As your pet grows older, he or she may develop a range of diseases and conditions associated with aging, such as obesity, diabetes, arthritis and kidney disease. Despite the health problems often ...View Article
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Posted on 11-16-2012
In the devastating wake of Superstorm Sandy, we at Eagle Animal Hospital want to remind you to take extra precautions and remember to include your pets in you emergency safety plans. We understand how important your pets are to you and the following guidelines can help you be sure all your family members are safe in the event of a natural disaster.
When a natural disaster strikes, it is often with little warning. Finding a place that is safe for you and your pets in the event of evacuation can be difficult, but preparing ahead of time can help. Most emergency shelters will not allow pets, so you will often have to make other arrangements for them. Ask a friend or relative if they can shelter you and your pets. Look for pet-friendly hotels in your area. You can find listings at petswelcome.com or pets-allowed-hotels.com. Ask your local boarding facilities, human societies, and animal control shelters about their restrictions and policies. Keep a list of these facilities in your emergency kit. If you must leave your pets behind, secure them in a bathroom to keep them safe. Supply them with plenty of food and adequate water (leave drinking water in the bath tub). Alert local officials that your pets are in your home.
Just as you may have an emergency kit assembled for your family, have one available for each pet. Whether you stay home or evacuate, keep a pet's emergency kit with your family's. Secure all items in a zip lock bag to prevent damage. Items should include: collar with tags and a sturdy leash, a two week supply of any medication you pet may be taking, photocopied health records, recent photos of you with your pet, a two week supply of food and bottled water (bowls for each), general first aid supplies (bandages, tape, tweezers, ect), secure crate/carrier, flashlight/radio/batteries, favorite toy or bedding, and cleaning supplies (disposable baggies, newspaper, ect).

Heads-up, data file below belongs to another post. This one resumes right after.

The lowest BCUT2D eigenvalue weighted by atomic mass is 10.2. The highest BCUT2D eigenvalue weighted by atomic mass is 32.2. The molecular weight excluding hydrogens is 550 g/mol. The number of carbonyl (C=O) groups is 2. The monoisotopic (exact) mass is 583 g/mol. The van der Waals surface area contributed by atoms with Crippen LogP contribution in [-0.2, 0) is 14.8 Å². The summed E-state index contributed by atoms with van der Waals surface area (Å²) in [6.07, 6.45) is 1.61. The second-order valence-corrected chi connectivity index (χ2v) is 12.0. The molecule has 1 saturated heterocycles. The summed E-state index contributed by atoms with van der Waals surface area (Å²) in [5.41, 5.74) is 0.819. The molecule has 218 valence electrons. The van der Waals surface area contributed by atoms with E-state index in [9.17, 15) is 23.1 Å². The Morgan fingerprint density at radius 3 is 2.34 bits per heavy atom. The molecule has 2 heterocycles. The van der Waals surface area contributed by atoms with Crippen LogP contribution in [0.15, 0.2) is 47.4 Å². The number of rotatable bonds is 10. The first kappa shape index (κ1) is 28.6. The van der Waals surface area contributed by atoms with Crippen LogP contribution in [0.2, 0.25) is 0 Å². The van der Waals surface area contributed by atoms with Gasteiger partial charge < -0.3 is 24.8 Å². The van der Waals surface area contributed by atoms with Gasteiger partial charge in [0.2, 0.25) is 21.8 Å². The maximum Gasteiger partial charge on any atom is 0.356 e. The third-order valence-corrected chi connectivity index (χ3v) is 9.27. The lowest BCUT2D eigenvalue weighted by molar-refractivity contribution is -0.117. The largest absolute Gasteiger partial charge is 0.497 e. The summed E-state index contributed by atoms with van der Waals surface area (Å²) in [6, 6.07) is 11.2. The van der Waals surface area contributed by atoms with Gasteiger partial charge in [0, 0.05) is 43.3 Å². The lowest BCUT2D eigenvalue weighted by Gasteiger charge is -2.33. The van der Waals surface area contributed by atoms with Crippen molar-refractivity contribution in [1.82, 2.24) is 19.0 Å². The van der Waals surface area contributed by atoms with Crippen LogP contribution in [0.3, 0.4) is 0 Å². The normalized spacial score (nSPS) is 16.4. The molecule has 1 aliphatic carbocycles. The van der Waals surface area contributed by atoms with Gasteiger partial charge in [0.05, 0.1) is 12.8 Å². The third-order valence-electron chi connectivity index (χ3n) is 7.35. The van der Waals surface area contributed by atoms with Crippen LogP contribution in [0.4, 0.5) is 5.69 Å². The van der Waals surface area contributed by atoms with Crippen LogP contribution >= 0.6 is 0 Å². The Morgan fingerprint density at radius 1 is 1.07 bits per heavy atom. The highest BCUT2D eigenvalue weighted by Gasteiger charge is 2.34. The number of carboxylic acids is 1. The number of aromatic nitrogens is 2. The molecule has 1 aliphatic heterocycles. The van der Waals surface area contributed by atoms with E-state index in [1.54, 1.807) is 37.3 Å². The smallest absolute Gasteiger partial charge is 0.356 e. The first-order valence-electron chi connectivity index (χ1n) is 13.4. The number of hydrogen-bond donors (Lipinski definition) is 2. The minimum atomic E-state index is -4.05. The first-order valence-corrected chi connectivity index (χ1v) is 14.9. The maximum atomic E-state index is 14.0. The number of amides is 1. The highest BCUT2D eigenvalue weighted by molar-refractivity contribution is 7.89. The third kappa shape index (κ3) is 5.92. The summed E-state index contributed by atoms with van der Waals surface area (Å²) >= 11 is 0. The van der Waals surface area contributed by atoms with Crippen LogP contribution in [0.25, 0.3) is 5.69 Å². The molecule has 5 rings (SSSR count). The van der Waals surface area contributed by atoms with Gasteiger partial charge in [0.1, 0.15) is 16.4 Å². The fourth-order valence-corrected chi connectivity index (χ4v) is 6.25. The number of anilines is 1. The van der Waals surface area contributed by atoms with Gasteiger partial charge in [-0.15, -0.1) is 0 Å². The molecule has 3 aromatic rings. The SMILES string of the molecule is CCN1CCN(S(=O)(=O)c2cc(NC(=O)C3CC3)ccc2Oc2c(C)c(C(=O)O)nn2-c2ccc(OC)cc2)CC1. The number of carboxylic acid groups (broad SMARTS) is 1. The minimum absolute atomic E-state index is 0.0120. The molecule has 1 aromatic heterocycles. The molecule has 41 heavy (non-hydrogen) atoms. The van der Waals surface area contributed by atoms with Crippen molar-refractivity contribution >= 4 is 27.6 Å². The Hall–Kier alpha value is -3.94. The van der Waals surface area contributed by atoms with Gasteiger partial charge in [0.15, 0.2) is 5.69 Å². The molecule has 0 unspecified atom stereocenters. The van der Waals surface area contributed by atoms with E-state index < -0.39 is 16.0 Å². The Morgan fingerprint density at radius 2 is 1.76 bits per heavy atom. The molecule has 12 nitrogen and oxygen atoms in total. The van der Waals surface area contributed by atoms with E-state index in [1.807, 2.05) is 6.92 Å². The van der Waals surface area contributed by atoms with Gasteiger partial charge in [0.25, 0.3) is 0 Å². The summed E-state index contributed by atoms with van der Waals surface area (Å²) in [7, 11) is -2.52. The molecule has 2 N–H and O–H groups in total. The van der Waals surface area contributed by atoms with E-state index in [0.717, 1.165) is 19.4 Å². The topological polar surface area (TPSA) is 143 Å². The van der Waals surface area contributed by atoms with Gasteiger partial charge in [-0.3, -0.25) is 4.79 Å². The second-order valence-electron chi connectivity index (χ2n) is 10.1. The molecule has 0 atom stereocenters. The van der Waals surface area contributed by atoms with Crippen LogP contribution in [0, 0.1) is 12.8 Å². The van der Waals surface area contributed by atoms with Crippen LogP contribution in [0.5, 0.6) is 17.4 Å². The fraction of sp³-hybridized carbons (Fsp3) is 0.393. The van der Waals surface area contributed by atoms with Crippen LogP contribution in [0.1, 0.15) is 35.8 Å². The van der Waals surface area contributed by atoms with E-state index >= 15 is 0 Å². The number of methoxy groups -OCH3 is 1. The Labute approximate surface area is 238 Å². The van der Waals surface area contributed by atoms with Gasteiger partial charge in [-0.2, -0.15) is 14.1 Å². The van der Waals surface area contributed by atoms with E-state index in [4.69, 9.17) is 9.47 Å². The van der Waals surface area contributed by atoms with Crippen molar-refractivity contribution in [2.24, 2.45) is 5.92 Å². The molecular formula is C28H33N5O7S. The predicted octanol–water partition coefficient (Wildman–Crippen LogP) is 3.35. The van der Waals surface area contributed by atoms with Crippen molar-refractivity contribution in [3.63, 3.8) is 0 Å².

Have your pets prepared before any emergency strikes. Make sure they are wearing collars with current identification information. Even better, you can have them implanted with a microchip as a form of permanent identification. Keep your pets current on all vaccines and health issues. Have a photograph taken of you with you pet to prove ownership if needed. Window decals can be helpful in letting rescue worker know pets live in your home.
If you decide to stay at home, or cannot leave, take your pets with you to a safe area of the house. Make sure your pets are on a leash at all times, or in a crate/carrier. This allows them to be securely moved if needed, ensures you know where they are at all times, and provides some comfort. Try to remain calm at all times. If you are calm, your pet will be calmer.
After an emergency, things can remain confusing and dangerous to you and your pets. If emergency officials advise you to remain in your home, keep your pets there too. Once officials say it is safe, walk your pets on a leash until they become re-oriented to the area and your home. If you have lost your pet, contact local animal control officers to find where lost pets can be recovered. Bring along the photo of you and your pet. Once able, have your pet evaluated by one of our veterinarians to ensure they are healthy.
Eagle Animal Hospital serves Chester Springs, Downingtown, Exton, Glenmoore, and surrounding areas.
Written by David Matunis, VMD
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